Biology and over-winter survival of Iris yellow spot virus in Colorado
Szostek, Stephanie Aspen, author
Schwartz, Howard F., advisor
Bartolo, Michael, committee member
Cranshaw, Whitney, committee member
Tisserat, Ned, committee member
Colorado State University. Libraries
Iris yellow spot virus (IYSV) (Family: Bunyaviridae, Genus: Tospovirus) and its insect vector, Thrips tabaci Lindeman, are of economic concern in onion (Allium cepa L.) growing regions worldwide. IYSV symptoms appear on onion foliage as tan or straw colored, elongate diamond shaped lesions. Accumulated lesions may coalesce on the foliage or girdle the scape, causing lodging and loss of seed. There is no evidence that Tospoviruses, including IYSV, are seed transmitted. Onion seed included in double antibody sandwich enzyme linked immunosorbent assays (DAS-ELISA) to detect IYSV occasionally yielded a positive result. IYSV was detected in the pedicels, petals, anthers, and fruits of onion flowers by reverse transcriptase polymerase chain reaction (RT-PCR). Onion seed collected from several cultivars of IYSV symptomatic plants was grown out under greenhouse and growth chamber conditions. IYSV was not detected in the six week old seedlings. Further investigation of onion seeds revealed IYSV could be detected in the seed coat, but not the emerging radicle. It is highly unlikely that IYSV can pass from the seed coat to the new plant during germination, and seeds remain an unlikely source of IYSV inoculum. Several weed species have been described as additional hosts and likely green bridges for IYSV survival, however, there is little work regarding the overwintering habits of T. tabaci and its potential to act as a source of inoculum during the following season. The results presented in this work close the loop, and show that both T. tabaci and IYSV are present near onion fields throughout the winter, T. tabaci will reproduce on several weed species, and larvae can acquire IYSV from non-allium sources. Thrips activity was monitored via sticky trap during the winter months from 2011 to 2013. Thrips activity appeared to cease once the average temperature fell below 0°C and resumed once the average temperature rose above 0°C. Onion cull piles were constructed, and while these piles provided an environment conducive to thrips survival, few live thrips were recovered from the piles after the onset of bulb decay. IYSV was detected by RT-PCR in live adult and larval thrips recovered from onion, Malva neglecta Wallr. (common mallow), Taraxacum officinale Weber in Wiggers (dandelion), Descurainia sophia (L.) Webb. Ex Prantl (flixweed), Lactuca serriola L. (prickly lettuce), and Tragopogon dubius Scop. (salsify) during the winters from 2010 to 2013. Of these plants, IYSV was detected in prickly lettuce and flixweed. These five weed species were grown from seed in the greenhouse and exposed to viruliferous thrips to further elucidate their potential role as green bridges. Of the five, IYSV was detected in salsify and the thrips larvae reared on this plant. Results indicate winter annuals play a role in onion thrips and IYSV over-winter survival, providing inoculum the next growing season, and that weed management during the winter may be warranted. IYSV distribution throughout onion leaves is uneven and patchy. A reverse transcription quantitative real time PCR (RT-qPCR) was developed to compare relative amounts of IYSV within leaves and between cultivars. The amount of IYSV was greatest at the lesion site itself and decreased as distance from the lesion increased. No statistically significant differences were found in the amount of IYSV between susceptible cultivar Granero and tolerant cultivar Advantage. This assay may be useful for additional comparative studies with other crops and viruses.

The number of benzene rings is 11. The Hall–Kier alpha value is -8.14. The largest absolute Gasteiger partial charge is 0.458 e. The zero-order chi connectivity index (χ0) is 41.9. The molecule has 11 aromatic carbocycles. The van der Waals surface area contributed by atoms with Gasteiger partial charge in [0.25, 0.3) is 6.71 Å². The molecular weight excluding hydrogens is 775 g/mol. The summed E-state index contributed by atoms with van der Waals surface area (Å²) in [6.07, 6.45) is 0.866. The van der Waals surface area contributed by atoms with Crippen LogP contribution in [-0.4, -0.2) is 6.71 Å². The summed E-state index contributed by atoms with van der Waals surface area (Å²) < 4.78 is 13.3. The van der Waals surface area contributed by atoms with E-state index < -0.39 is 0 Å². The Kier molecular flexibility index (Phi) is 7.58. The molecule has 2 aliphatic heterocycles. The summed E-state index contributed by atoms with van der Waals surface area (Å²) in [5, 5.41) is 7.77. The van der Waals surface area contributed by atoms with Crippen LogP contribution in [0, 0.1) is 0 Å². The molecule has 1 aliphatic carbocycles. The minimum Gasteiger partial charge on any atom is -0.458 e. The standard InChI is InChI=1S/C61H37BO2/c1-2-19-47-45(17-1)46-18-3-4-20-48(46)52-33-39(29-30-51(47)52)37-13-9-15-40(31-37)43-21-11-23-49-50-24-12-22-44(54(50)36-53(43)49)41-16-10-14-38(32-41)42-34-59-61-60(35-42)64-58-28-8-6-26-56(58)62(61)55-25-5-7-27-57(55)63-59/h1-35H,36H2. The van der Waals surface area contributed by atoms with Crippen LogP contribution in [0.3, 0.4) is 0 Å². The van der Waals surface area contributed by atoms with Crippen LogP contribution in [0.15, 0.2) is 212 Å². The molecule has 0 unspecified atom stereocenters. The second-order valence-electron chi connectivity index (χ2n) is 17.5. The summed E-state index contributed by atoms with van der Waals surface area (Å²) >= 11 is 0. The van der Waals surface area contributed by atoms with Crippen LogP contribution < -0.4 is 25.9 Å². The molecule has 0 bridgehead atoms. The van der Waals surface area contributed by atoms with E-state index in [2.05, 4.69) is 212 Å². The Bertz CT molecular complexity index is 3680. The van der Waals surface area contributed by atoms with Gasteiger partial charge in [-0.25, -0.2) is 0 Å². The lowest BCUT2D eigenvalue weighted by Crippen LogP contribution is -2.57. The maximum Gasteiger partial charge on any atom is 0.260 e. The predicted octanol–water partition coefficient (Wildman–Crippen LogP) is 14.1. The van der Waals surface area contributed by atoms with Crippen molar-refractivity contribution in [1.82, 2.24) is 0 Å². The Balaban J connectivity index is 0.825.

Includes bibliographical references.
Includes bibliographical references.
onion thrips, onion, Iris yellow spot virus